Basin and Range

John McPhee

Farrar, Straus and Giroux

0374516901

9780374516901

Trade Paperback

240 Pages

$16.00

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Basin and Range is a book of journeys through ancient terrains, always in juxtaposition with travels in the modern world—a history of vanished landscapes, enhanced by the histories of people who bring them to light. The title refers to the physiographic province of the United States that reaches from eastern Utah to eastern California, a silent world of austere beauty, of hundreds of discrete high mountain ranges that are green with junipers and often white with snow, a spectacular topography that is never evoked by people who dismiss it as "desert."

On and off Interstate 80, the author traversed the Basin and Range with Kenneth S. Deffeyes, a professor of geology who has done extensive field work in Nevada. The terrain becomes the setting and the sample for a lyrical evocation of the science of geology, with important digressions into the plate-tectonics revolution and the history of the geologic time scale.

Basin and Range is the first book in a series on geology and geologists, presenting a cross section of North America along the fortieth parallel, and gathering under the overall title Annals of the Former World. The second and third books in the series are In Suspect Terrain and Rising from the Plains.

REVIEWS

Praise for Basin and Range

“In Basin and Range, McPhee is not so much a visiting amateur as a rhapsodist of 'deep time' . . . The result is a fascinating book.”—Paul Zweig, The New York Times Book Review (front page)

"One result of the trip west is an introduction to plate tectonics—probably the most readable summary extant. Geologists will find it sound, others will find it understandable and illuminating."—Geotimes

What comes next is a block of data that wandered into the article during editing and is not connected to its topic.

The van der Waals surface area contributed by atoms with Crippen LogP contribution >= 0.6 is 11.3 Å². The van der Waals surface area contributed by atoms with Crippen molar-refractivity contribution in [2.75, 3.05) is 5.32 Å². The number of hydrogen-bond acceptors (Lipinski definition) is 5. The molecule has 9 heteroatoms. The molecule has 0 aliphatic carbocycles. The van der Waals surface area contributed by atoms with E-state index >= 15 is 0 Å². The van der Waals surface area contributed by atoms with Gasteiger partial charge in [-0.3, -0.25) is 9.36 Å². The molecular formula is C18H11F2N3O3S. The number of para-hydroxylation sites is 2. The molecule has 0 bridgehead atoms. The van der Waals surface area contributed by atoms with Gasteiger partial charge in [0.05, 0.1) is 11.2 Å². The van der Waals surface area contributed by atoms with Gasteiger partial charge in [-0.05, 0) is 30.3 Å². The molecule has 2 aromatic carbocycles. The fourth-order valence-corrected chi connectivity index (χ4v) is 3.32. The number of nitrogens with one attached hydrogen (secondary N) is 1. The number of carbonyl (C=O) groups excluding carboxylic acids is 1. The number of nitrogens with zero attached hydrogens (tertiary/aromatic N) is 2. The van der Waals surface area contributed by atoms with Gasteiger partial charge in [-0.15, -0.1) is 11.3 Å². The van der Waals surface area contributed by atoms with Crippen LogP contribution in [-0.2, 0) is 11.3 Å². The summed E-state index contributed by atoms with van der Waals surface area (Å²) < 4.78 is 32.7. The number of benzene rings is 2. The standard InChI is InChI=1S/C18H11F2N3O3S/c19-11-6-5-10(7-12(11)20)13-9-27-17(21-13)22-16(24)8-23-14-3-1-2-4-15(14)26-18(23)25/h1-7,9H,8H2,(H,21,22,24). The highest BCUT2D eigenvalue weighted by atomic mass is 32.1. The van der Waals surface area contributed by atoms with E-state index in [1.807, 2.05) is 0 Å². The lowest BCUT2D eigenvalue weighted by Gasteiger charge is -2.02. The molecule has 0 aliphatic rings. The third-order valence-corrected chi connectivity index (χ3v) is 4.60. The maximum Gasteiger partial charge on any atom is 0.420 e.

"He triumphs by succint prose, by his uncanny ability to capture the essence of a complex issue, or an arcane trade secret, in a well-turned phrase."—Stephan Jay Gould, New York Review of Books

Reviews from Goodreads

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BOOK EXCERPTS

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Basin and Range
The poles of the earth have wandered. The equator has apparently moved. The continents, perched on their plates, are thought to have been carried so very far and to be going in so many directions that it seems an act of almost pure hubris to assert that some landmark of our world is fixed at 73 degrees 57 minutes and 53 seconds west longitude and 40 degrees 51 minutes and 14 seconds north latitude--a temporary description, at any rate, as if for a boat on the sea. Nevertheless, these coordinates will, for what is generally described as the foreseeable future, bring you with absolute
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ABOUT THE AUTHOR

  • John McPhee

  • John McPhee is the author of more than 25 books, including Annals of the Former World, for which he received the Pulitzer Prize in Nonfiction in 1999. He has been a staff writer at The New Yorker since 1965 and lives in Princeton, New Jersey. McPhee's Encounters with the Archdruid and The Curve of Binding Energy were both nominated for National Book Awards in the category of science.
  • John McPhee Peter Cook
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